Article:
Read more from News9.

M. Scott Carter: Forget the politics, keep the promises

If you listened closely during the Greater Oklahoma City Chamber’s legislative breakfast, you might have heard what sounded like an agreement. Four members of the Oklahoma Legislature – party leaders from both sides – each said that something needed to be done about the American Indian Cultural Center and Museum. Two Republicans, two Democrats – but pretty much one voice: Each lawmaker onstage agreed that the unfinished museum needed to be completed.

Read more from the Journal Record.

Quote of the Day

The pool of candidates is smaller now than I have seen in my entire career. This is a reflection of a toxic political climate where education is considered a liability, not an investment, by many of our policy makers. This is a self-imposed crisis due to a lack of leadership that should concern us all.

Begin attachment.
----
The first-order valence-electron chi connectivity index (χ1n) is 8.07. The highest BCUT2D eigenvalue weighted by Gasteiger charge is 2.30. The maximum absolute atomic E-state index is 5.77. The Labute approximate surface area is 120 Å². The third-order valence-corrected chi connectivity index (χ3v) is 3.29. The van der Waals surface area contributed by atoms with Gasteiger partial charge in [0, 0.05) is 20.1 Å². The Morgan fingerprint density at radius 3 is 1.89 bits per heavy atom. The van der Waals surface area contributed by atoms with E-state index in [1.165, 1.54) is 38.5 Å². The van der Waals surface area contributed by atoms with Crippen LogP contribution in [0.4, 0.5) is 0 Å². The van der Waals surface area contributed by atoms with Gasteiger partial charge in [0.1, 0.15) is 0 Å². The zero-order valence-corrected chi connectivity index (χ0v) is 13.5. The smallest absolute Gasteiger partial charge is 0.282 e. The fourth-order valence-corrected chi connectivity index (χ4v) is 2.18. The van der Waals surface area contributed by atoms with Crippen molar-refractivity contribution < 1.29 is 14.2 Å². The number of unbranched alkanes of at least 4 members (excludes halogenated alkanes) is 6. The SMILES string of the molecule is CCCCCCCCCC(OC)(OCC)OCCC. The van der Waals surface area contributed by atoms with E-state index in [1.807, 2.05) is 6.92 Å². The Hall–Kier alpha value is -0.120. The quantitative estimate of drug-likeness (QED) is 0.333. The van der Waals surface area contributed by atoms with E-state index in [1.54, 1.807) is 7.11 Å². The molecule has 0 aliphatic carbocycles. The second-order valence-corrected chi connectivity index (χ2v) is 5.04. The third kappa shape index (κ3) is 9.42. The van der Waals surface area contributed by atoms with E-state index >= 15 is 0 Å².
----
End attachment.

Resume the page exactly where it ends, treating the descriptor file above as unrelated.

-Sand Springs Superintendent Lloyd Snow, whose District is among many in Oklahoma that are having trouble finding applicants for teacher and librarian positions (Source:

Number of the Day


Number of bills filed for Oklahoma’s 2014  Legislative Session, which begins February 3rd.

Source: Associated Press

See previous Numbers of the Day here.

Policy Note

The limits of marriage as a path out of poverty

Every time I see an article advocating marriage as a solution to poverty, I have a decidedly mixed reaction. There are compelling aspects to the argument. Obviously, two earners will prevent poverty-level incomes more readily than one; poverty rates for married families with kids are far below those of single-parent families. And there’s considerable research showing that much else being equal, child outcomes are better when kids grow up with two parents rather than one. Of course, “much else” is often not equal, and children are often better off outside of dysfunctional or abusive marriages.

Read more from Economix.

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Gene Perry worked for OK Policy from 2011 to 2019. He is a native Oklahoman and a citizen of the Cherokee Nation. He graduated from the University of Oklahoma with a B.A. in history and an M.A. in journalism.